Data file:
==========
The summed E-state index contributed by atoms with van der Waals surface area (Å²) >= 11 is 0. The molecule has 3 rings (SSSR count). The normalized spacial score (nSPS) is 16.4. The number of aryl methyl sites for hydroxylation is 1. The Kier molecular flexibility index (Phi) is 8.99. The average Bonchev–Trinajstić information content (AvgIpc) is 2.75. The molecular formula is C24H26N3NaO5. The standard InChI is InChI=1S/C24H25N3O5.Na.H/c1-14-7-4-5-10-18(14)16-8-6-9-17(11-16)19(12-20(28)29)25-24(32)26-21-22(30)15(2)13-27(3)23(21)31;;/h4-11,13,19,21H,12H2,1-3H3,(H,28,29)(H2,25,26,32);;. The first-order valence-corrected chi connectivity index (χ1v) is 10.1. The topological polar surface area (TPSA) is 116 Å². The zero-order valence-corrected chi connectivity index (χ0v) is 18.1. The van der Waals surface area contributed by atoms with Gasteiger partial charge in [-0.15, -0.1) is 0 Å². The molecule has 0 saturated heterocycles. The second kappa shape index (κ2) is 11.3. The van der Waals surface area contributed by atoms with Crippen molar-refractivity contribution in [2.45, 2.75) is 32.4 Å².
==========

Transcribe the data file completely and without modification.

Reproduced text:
The summed E-state index contributed by atoms with van der Waals surface area (Å²) >= 11 is 0. The molecule has 3 rings (SSSR count). The normalized spacial score (nSPS) is 16.4. The number of aryl methyl sites for hydroxylation is 1. The Kier molecular flexibility index (Phi) is 8.99. The average Bonchev–Trinajstić information content (AvgIpc) is 2.75. The molecular formula is C24H26N3NaO5. The standard InChI is InChI=1S/C24H25N3O5.Na.H/c1-14-7-4-5-10-18(14)16-8-6-9-17(11-16)19(12-20(28)29)25-24(32)26-21-22(30)15(2)13-27(3)23(21)31;;/h4-11,13,19,21H,12H2,1-3H3,(H,28,29)(H2,25,26,32);;. The first-order valence-corrected chi connectivity index (χ1v) is 10.1. The topological polar surface area (TPSA) is 116 Å². The zero-order valence-corrected chi connectivity index (χ0v) is 18.1. The van der Waals surface area contributed by atoms with Gasteiger partial charge in [-0.15, -0.1) is 0 Å². The molecule has 0 saturated heterocycles. The second kappa shape index (κ2) is 11.3. The van der Waals surface area contributed by atoms with Crippen molar-refractivity contribution in [2.45, 2.75) is 32.4 Å².